‘The focus is on empowering students and staff to benefit from new mobility offers and packages for teaching, learning and training, both physically and digitally. We also develop new models for joint programs with flexible study paths, where the idea is also to explore possible pan-European degrees and their requirements as well as to examine legally mandated constraints on degrees’, says Nordström.
Aalto is responsible for the development of novel teaching and learning approaches, joint programs and digital learning platforms in collaboration with Dr. Tomi Kauppinen of the Aalto Online Learning Platform.
‘For example, a virtual exchange student could choose courses available at all UNITE! partner universities. Coronavirus has increased the need to rapidly develop new types of virtual opportunities for exchange studies’, says project coordinator Johanna Kaila.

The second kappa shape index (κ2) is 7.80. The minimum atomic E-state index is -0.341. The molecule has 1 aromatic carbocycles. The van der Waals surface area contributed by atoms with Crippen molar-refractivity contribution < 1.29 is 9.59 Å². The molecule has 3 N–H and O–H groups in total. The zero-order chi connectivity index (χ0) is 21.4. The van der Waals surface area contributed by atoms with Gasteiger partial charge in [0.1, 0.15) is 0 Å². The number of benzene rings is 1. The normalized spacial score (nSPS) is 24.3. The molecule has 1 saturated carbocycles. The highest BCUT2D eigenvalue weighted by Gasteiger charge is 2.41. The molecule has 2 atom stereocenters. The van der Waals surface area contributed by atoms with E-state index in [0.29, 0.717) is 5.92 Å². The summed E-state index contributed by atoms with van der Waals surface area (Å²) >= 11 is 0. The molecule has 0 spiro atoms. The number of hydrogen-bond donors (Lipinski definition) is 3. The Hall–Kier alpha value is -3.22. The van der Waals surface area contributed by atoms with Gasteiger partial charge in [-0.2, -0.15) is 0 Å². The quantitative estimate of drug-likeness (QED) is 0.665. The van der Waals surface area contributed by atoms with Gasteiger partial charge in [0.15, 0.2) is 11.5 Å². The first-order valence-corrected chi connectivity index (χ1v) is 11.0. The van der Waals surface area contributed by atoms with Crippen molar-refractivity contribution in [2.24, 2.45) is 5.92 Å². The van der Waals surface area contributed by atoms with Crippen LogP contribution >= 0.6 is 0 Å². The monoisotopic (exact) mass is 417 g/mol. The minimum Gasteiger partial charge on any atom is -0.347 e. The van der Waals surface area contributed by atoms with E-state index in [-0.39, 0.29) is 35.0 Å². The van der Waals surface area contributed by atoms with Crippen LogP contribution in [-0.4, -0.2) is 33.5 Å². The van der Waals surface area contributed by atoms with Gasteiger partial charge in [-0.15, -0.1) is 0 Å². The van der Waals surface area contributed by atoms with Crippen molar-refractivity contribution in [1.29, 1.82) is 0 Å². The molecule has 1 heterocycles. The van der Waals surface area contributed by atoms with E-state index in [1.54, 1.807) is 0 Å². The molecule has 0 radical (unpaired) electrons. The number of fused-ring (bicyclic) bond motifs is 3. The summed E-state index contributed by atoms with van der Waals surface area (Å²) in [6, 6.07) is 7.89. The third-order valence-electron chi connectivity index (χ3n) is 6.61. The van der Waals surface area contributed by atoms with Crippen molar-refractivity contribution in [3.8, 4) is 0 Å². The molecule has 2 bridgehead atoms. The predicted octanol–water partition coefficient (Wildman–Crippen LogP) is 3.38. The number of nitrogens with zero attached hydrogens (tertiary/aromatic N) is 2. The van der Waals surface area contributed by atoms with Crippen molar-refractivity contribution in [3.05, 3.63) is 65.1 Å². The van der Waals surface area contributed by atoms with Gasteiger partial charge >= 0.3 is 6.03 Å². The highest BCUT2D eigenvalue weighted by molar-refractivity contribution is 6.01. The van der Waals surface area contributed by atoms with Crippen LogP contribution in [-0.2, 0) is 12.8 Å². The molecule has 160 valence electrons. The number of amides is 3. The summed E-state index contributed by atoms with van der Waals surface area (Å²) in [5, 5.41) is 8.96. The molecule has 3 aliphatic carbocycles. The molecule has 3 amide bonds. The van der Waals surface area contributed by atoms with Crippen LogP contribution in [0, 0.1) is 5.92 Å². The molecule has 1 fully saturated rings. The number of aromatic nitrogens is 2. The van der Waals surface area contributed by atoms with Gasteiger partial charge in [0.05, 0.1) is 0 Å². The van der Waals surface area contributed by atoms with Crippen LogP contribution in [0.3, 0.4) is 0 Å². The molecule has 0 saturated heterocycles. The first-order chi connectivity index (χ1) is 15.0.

In addition to Aalto and the coordinator, the Darmstadt Technical University in Germany, members of the UNITE! network includes KTH Royal Institute of Technology in Sweden, Grenoble Institute of Technology in France, the Polytechnic University of Turin in Italy, Universitat Politècnica de Catalunya (Barcelona Tech) in Spain, and the University of Lisbon in Portugal.
H2020 PI, Associate Professor
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H2020 WP6 leader
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UNITE! opened their virtual doors to its second dialogue in September to representatives of the seven European partner universities.
Aalto University is a member of Unite! alliance together with eight other European universities.
As a pilot for developing short-term mobility Aalto University Summer School opened up its curriculum for UNITE! students. Ten UNITE! students participated in the Digital Business Master Class (6 ECTS) summer course. Engineering students across Europe were keen to complement their degree studies with business knowledge, and the course spots filled quickly.
The European university alliance explores new avenues for joint actions for mobility, support services and learning.